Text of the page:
In this compilation, Bo Pierce, Bradley Reeves, Bruce Wheeler, Larry Mathis, Jack Sharp, and Bob Booker recount the famous “buried alive” stunt outside Cas Walker’s grocery store on Chapman Highway.
David West is the longtime owner of Ciderville Music in Powell, Tennessee. For years he performed on the “Farm and Home Hour,” and continues a version of the show at the Ciderville Barn today. His years driving Cas Walker provided him with the best “education” one could ever have.
Victor Ashe served as mayor of Knoxville from 1987 to 2003. While he did not work alongside Cas Walker, his tenure as mayor ushered Knoxville into the post-Walker age.
Rowdy Cope — also known as “Preacher” — worked as a horse trainer for Cas. Rowdy spent much of his life with Walker as a confidant and longtime friend.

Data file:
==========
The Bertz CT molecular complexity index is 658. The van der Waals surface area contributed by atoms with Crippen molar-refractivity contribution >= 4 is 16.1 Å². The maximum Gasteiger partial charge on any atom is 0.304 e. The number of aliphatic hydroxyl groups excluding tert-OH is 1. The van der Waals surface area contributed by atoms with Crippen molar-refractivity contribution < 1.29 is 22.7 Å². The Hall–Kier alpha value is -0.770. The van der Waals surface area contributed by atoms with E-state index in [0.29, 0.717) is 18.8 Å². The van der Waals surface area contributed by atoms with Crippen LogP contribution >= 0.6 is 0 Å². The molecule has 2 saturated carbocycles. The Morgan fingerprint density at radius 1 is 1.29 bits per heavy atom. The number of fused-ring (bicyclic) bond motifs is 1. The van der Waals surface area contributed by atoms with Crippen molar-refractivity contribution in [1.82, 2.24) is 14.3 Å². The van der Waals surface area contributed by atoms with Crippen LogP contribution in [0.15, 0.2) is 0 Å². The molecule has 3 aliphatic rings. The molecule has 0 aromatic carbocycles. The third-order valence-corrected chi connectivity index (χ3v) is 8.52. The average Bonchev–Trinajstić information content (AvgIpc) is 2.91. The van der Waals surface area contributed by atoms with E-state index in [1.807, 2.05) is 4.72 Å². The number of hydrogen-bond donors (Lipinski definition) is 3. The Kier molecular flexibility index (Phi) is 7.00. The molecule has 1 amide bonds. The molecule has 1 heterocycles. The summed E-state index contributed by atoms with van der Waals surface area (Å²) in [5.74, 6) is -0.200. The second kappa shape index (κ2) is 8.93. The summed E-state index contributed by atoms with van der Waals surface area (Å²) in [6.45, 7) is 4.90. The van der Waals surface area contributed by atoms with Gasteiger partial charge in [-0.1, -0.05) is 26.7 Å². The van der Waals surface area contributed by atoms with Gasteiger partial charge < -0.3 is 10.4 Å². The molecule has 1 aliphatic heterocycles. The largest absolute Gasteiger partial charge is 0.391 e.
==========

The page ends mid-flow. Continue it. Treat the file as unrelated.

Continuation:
Larry Mathis played banjo on Cas’s “Farm and Home Hour.” He accompanied Dolly Parton’s early performances, entertained at the Grand Ole Opry for years, and remains a respected musician today.
James “Jim” Bragg is Cas Walker’s nephew. He has worked as a dentist in East Tennessee and enjoys recalling stories from his childhood about his one-of-a-kind uncle.
For three years, Carl Warner edited Cas Walker’s newspaper the Watchdog. He recalls what it was like to wrangle Cas’s opinions into print without getting sued.
Bradley Reeves created the Tennessee Archive of Moving Image and Sound [TAMIS], which operates in the East Tennessee History Center. He continues to gather rare recordings through his new organization, Cinegraphic Archives and Preservation.
Robert “Bob” Luttrell worked as an illustrator for the Knoxville News Sentinel and is a proud World War II veteran. He recalls what it was like to do business with Cas.
One of Bo Pierce’s first professional jobs was with the Knox County Housing Authority. There he met Cas Walker and navigated public housing issues for the county.
As a former secretary at the Tennessee Valley Advertising Agency, Bennie Jean-Wallen was at the center of Cas’s marketing empire for nearly two decades.
Ben H. Walker is a nephew of Cas Walker. He worked at Cas’s grocery stores in his youth and today defends his colorful uncle’s good name.